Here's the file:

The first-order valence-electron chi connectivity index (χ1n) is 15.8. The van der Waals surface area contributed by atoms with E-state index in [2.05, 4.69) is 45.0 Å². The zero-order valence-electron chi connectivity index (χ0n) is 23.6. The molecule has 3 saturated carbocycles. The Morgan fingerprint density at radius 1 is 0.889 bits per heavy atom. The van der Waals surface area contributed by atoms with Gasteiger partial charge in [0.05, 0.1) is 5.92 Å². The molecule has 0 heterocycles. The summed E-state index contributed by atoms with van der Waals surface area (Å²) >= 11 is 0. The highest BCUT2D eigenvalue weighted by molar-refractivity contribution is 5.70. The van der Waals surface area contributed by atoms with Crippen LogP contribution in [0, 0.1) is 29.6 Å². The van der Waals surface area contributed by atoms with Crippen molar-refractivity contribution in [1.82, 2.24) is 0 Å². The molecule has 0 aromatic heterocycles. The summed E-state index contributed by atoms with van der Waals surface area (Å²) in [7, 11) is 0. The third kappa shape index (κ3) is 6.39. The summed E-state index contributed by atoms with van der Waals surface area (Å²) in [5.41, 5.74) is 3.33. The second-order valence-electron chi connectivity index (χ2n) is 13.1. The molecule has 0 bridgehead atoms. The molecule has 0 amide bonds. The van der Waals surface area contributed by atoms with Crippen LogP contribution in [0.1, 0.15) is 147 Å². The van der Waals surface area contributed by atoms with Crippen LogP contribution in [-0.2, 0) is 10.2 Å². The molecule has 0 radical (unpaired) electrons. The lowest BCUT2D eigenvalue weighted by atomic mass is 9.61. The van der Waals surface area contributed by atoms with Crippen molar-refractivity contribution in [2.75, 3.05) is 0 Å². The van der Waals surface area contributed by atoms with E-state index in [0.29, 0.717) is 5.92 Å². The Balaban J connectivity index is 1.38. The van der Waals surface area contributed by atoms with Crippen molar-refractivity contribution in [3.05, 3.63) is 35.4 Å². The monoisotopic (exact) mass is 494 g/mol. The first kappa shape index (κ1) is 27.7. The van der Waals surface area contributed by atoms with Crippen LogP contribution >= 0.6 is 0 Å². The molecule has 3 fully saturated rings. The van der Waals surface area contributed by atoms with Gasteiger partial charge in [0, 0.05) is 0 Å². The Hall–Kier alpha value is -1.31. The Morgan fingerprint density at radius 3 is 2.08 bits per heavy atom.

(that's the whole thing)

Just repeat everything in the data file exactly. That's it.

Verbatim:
The first-order valence-electron chi connectivity index (χ1n) is 15.8. The van der Waals surface area contributed by atoms with E-state index in [2.05, 4.69) is 45.0 Å². The zero-order valence-electron chi connectivity index (χ0n) is 23.6. The molecule has 3 saturated carbocycles. The Morgan fingerprint density at radius 1 is 0.889 bits per heavy atom. The van der Waals surface area contributed by atoms with Gasteiger partial charge in [0.05, 0.1) is 5.92 Å². The molecule has 0 heterocycles. The summed E-state index contributed by atoms with van der Waals surface area (Å²) >= 11 is 0. The highest BCUT2D eigenvalue weighted by molar-refractivity contribution is 5.70. The van der Waals surface area contributed by atoms with Crippen LogP contribution in [0, 0.1) is 29.6 Å². The van der Waals surface area contributed by atoms with Crippen molar-refractivity contribution in [1.82, 2.24) is 0 Å². The molecule has 0 aromatic heterocycles. The summed E-state index contributed by atoms with van der Waals surface area (Å²) in [7, 11) is 0. The third kappa shape index (κ3) is 6.39. The summed E-state index contributed by atoms with van der Waals surface area (Å²) in [5.41, 5.74) is 3.33. The second-order valence-electron chi connectivity index (χ2n) is 13.1. The molecule has 0 bridgehead atoms. The molecule has 0 amide bonds. The van der Waals surface area contributed by atoms with Crippen LogP contribution in [0.1, 0.15) is 147 Å². The van der Waals surface area contributed by atoms with Crippen LogP contribution in [-0.2, 0) is 10.2 Å². The molecule has 0 radical (unpaired) electrons. The lowest BCUT2D eigenvalue weighted by atomic mass is 9.61. The van der Waals surface area contributed by atoms with Crippen molar-refractivity contribution in [2.75, 3.05) is 0 Å². The van der Waals surface area contributed by atoms with E-state index in [0.29, 0.717) is 5.92 Å². The Balaban J connectivity index is 1.38. The van der Waals surface area contributed by atoms with Crippen molar-refractivity contribution in [3.05, 3.63) is 35.4 Å². The monoisotopic (exact) mass is 494 g/mol. The first kappa shape index (κ1) is 27.7. The van der Waals surface area contributed by atoms with Crippen LogP contribution >= 0.6 is 0 Å². The molecule has 3 fully saturated rings. The van der Waals surface area contributed by atoms with Gasteiger partial charge in [0, 0.05) is 0 Å². The Hall–Kier alpha value is -1.31. The Morgan fingerprint density at radius 3 is 2.08 bits per heavy atom.